Loveland, Colorado rancher Paul Ehrlich was annoyed by all the people rafting and tubing down the river that runs through his property, and trespassing all over his 60 acres. So he built a barbed-wire fence across the river to keep them away.

The problem with building a deadly death-trap fence across waterways popular with recreationists—as Erlich quickly learned—is that it's against Colorado state law. Apparently, barbed-wire fences can be very difficult for rafters and tubers to notice whilst innocently wooshing toward them. Also, it is highly unlikely that thrill-seekers would ever expect to encounter such a fence in the first place, because barbed-wire barriers do not commonly run across America's rivers. Supposedly Ehrlich had installed a "large red wooden sign" to warn river-travelers about his innovative construction, but how this would ever be enough to prevent them from having a serious accident—well, no plan is perfect, right?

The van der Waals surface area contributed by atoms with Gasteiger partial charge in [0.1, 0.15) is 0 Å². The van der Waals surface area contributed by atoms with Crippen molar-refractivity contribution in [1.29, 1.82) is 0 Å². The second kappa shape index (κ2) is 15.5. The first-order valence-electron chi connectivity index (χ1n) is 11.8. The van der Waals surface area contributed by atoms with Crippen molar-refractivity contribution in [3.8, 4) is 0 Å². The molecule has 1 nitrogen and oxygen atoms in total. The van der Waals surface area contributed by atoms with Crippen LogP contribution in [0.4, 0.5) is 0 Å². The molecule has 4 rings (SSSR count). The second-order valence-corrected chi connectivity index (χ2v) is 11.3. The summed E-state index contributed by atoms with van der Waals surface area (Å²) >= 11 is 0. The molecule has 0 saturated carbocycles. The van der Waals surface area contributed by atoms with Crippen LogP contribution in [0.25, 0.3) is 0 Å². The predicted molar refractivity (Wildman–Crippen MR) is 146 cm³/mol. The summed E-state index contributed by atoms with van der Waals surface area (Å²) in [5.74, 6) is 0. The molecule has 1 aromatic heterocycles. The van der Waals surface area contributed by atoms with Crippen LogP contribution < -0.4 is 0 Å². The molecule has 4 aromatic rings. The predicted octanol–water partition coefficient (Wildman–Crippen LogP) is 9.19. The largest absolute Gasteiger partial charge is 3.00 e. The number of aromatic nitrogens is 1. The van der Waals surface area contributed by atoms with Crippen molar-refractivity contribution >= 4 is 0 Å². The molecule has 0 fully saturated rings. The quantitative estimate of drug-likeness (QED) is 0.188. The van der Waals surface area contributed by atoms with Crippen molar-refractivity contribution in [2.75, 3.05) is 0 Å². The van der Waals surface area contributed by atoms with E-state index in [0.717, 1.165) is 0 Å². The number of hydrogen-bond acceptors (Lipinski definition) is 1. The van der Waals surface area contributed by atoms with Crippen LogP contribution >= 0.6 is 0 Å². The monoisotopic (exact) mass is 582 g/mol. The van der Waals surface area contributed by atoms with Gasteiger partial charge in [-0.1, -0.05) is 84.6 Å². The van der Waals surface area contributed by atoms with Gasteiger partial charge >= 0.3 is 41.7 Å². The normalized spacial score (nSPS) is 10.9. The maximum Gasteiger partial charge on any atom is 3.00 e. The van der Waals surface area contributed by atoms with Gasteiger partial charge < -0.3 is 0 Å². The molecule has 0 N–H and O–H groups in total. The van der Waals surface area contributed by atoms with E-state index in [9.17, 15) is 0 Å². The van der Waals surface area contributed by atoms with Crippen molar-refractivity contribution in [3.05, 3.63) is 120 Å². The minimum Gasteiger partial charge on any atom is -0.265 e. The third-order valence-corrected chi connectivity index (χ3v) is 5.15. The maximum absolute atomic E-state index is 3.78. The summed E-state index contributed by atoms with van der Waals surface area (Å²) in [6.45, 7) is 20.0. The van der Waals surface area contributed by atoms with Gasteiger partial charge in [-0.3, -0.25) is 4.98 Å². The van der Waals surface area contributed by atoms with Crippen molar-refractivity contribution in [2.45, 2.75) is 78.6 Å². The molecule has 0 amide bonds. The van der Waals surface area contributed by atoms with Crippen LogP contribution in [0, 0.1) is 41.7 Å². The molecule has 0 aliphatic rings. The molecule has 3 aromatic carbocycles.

Upon learning about the fence, a sheriff's deputy paid a visit to Ehrlich and told him, "look buddy, you gotta take that thing down" (in so many words). So Ehrlich did. Nobody likes jail! Too much barbed wire. But now he's left wondering how to keep trespassers off his property in a way that won't kill them. He also has to figure out how to keep cows on his property—another problem the fence would have solved. So his ambitious plan is also the most obvious one: get state legislators to change the law and allow his fence.

"He is also willing to find another type of fence that would keep his cattle in but not hurt rafters," reports the Loveland Reporter-Herald. That's good.

[Reporter-Herald. Image zayzayem/via Flickr.]